William Parker entered the navy in February of 1793 as a captain's servant on the ship Orion, serving under Captain John Thomas Duckworth. His letter home to his mother reveals something of his life on board ship:
Orion, Spithead, Sunday Morn Feb. 24, 1793
My dearest Mother,
It gave me great pleasure to receive your kind letter, for which I thank you, and I have begun upon a large sheet the moment I received it....I am very happy and as comfortable as if I was at home, and like it of all things; and I think I have every prospect of doing well, particularly under the care of so good a gentleman as Captain Duckworth, who is like a father to us all. Mr. Nevill and all on board are extremely kind to me. I have not yet gone higher than the maintop. We are to sail to the West Indies, and I have my things on shore being altered and made cooler for me. Pray tell Patty that I do not sleep in a hammock, but a cot, which is a much more comfortable thing, and that it is not swung yet, so I manage very well....
Sir John Jervis (William's uncle by marriage--i.e., married to his aunt and also his first cousin once removed) has told Mr. Nevill (who he knows very well) to take care of me, and I assure you he does, and is by far the best friend I have on board (Captain Duckworth excepting); tells me to ask him anything I want, and often asks me questions in those rules of navigation I have gone through;...Captain Duckworth says, I shall not do any service of any kind before two years. But a Mr. Gray is so good as to say he will take me to watch with him in a year, and if he has a little sloop and goes with Captain Duckworth, he will take me with him, but do not mention a word about it to anybody, or in any of your letters. I am very glad to hear that Admiral Gardner is Admiral of our Fleet. Captain Duckworth is so good as to send for some plums, and other good things, for Messrs. Land, Baker and me.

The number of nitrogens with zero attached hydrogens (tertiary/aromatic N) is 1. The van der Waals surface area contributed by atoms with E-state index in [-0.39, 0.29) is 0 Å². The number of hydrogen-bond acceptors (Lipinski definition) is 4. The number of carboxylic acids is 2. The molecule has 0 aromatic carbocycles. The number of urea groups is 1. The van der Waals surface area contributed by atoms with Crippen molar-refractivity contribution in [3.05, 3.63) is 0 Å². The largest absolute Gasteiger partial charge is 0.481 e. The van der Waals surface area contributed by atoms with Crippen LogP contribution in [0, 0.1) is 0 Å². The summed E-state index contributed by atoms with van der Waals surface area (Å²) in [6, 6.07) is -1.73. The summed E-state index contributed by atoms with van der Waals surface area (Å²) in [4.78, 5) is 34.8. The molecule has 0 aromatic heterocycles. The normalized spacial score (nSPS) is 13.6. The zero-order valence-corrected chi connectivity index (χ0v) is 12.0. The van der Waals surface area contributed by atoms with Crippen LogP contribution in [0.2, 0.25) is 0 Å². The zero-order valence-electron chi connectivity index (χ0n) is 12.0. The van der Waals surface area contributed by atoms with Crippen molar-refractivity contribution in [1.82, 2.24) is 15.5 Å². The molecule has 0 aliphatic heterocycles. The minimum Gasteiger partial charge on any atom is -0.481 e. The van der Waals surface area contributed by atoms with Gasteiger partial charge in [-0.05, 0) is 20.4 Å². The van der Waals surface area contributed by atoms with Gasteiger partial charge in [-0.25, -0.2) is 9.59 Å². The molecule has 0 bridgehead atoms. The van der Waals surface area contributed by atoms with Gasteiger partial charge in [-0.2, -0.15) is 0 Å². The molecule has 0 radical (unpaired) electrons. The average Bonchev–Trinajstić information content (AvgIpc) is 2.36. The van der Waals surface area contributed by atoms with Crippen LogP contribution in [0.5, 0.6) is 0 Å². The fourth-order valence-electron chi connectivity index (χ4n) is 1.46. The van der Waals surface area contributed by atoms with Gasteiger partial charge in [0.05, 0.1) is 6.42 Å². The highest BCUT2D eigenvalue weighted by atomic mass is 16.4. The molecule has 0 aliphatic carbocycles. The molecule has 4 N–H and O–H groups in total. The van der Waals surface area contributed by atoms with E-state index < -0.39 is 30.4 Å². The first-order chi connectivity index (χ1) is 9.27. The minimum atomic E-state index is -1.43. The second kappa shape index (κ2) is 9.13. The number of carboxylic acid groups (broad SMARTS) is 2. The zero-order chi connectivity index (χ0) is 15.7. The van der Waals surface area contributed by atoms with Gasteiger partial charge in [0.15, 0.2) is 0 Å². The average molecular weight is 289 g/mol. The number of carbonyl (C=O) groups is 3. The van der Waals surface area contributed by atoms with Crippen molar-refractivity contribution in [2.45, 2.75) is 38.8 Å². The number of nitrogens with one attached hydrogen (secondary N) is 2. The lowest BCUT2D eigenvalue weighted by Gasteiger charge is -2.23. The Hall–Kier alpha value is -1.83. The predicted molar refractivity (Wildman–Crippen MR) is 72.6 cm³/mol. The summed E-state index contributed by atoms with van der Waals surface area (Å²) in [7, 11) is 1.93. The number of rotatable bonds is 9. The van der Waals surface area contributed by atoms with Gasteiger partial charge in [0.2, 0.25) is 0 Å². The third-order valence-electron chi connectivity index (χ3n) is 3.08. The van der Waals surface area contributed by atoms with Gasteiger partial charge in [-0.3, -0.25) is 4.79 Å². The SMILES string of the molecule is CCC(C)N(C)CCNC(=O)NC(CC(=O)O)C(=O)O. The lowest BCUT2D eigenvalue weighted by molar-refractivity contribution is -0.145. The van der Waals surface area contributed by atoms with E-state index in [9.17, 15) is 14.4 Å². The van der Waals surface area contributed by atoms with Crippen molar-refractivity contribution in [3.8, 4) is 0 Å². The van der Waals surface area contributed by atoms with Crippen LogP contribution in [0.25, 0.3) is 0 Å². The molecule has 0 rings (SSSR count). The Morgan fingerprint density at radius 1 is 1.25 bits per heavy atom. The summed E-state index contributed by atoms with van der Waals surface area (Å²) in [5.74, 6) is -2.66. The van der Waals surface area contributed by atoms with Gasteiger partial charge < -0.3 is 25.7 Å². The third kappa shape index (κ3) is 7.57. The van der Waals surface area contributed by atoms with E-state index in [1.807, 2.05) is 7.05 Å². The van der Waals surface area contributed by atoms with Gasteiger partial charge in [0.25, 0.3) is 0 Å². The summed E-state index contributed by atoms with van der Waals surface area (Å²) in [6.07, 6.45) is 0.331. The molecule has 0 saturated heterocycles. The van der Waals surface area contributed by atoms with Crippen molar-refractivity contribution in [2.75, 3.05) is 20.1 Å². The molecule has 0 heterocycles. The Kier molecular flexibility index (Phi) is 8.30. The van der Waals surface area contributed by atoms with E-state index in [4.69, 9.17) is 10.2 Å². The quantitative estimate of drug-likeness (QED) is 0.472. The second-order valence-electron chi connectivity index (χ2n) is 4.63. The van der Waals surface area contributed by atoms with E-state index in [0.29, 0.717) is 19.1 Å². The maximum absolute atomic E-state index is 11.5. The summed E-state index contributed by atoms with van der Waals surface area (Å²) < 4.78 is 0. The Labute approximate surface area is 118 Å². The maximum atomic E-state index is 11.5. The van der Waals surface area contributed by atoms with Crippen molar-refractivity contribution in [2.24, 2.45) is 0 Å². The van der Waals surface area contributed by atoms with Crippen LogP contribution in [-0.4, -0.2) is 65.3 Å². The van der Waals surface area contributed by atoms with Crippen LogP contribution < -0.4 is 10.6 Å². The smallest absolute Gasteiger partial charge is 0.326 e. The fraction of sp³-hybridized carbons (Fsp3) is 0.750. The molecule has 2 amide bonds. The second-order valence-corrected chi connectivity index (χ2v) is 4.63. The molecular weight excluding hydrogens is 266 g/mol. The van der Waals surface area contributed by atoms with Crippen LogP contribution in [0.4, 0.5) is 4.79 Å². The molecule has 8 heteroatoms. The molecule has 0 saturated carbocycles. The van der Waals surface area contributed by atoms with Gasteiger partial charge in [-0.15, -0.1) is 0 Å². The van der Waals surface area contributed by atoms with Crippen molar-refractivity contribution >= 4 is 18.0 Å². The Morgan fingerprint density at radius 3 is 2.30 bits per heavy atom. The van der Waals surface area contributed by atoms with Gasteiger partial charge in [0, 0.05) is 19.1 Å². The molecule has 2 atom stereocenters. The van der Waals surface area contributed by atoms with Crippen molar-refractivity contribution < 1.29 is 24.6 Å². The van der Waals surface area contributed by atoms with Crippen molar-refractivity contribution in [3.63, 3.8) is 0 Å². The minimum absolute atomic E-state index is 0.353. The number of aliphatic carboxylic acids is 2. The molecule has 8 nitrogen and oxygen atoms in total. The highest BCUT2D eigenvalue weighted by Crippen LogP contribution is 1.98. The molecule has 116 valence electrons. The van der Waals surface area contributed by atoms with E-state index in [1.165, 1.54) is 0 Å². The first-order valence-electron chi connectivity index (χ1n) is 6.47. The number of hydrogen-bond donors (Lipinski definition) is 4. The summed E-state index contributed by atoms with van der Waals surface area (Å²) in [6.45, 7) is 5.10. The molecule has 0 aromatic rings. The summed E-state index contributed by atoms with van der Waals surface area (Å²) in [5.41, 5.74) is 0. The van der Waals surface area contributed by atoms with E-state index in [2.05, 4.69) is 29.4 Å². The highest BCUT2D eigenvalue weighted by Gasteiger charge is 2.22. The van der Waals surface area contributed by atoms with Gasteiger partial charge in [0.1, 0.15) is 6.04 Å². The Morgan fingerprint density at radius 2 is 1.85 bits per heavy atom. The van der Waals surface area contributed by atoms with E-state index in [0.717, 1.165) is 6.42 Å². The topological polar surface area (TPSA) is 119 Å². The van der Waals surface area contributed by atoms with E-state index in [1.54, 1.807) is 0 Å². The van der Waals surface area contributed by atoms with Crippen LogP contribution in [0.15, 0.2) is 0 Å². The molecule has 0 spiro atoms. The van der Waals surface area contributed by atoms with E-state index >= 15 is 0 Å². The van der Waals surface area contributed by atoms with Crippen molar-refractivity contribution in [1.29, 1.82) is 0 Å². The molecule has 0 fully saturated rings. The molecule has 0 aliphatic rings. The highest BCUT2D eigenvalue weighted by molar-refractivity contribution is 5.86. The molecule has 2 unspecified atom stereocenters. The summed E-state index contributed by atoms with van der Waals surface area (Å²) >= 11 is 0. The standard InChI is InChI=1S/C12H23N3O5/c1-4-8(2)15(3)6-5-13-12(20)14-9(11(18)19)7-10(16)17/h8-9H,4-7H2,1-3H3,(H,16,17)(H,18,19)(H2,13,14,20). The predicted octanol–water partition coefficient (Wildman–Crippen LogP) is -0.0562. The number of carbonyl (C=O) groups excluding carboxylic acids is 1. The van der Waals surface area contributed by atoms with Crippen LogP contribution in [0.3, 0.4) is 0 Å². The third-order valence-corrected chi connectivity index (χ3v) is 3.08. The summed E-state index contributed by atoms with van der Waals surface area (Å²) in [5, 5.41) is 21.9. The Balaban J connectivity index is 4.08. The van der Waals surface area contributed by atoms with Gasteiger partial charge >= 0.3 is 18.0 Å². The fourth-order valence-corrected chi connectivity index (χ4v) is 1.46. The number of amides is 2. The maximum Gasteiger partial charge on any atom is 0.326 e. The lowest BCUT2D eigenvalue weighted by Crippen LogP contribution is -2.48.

My father has furnished me with a box of colours, drawing-books and everything that could possibly amuse me. He sends me music and more drawings from town by Admiral Gardner. Captain Duckworth very often asks me to breakfast, dine and drink tea with him. He desires his compliments to all our family. Nobody ever looks at our letters. I intend to get Sir John Jervis to forward this... My paper being by this time filled, and I suppose I must have worn out your patience, I must conclude with desiring you to give my best love to all our family, and friends, and the servants.
And believe me, dearest Mother,
Your dutiful son,
The Orion was part of the Channel fleet under Lord Howe and took part a battle on June 1, 1794. This was the Battle of the Glorious First of June, Rear-Admiral Villaret Joyeuse had been told by Robespierre that he would be guillotined if he did not escort safely to harbour the ships bringing American grain. The Rear-Admiral got the grain-ships through, but he lost seven of his battleships in this battle. When Captain Duckworth was assigned to another ship, the Leviathan, William followed him, and sailed with him to the West Indies where Duckworth appointed him acting lieutenant of the Magicienne, a frigate. In May of 1798 he was appointed to the Queen, a flagship of Sir Hyde Parker. In March of 1799 he was confirmed in his rank of acting lieutenant. On May 1, 1799 he was appointed by Sir Hyde as acting captain of the Volage and during the next few months he cruised in the Gulf of Mexico and the coast of Cuba. In 1800 he returned to England on the Stork. He then spent nearly a year in the North Sea, attached to the fleet off Brest. His position of commander had been confirmed in October of 1799 and he was advanced to post rank in October of 1801.
It is interesting to note that in the British navy lieutenants were only promoted when they had achieved some significant success in their careers; promotions did not come as a result of years served or age, so William's promotion at a young age is a significant mark of this remarkable man. The reference to post rank is the second promotion possibility in the British Navy. Post Captains got the command of a ship of the first six rates and could also lead a squadron of small ships during special missions.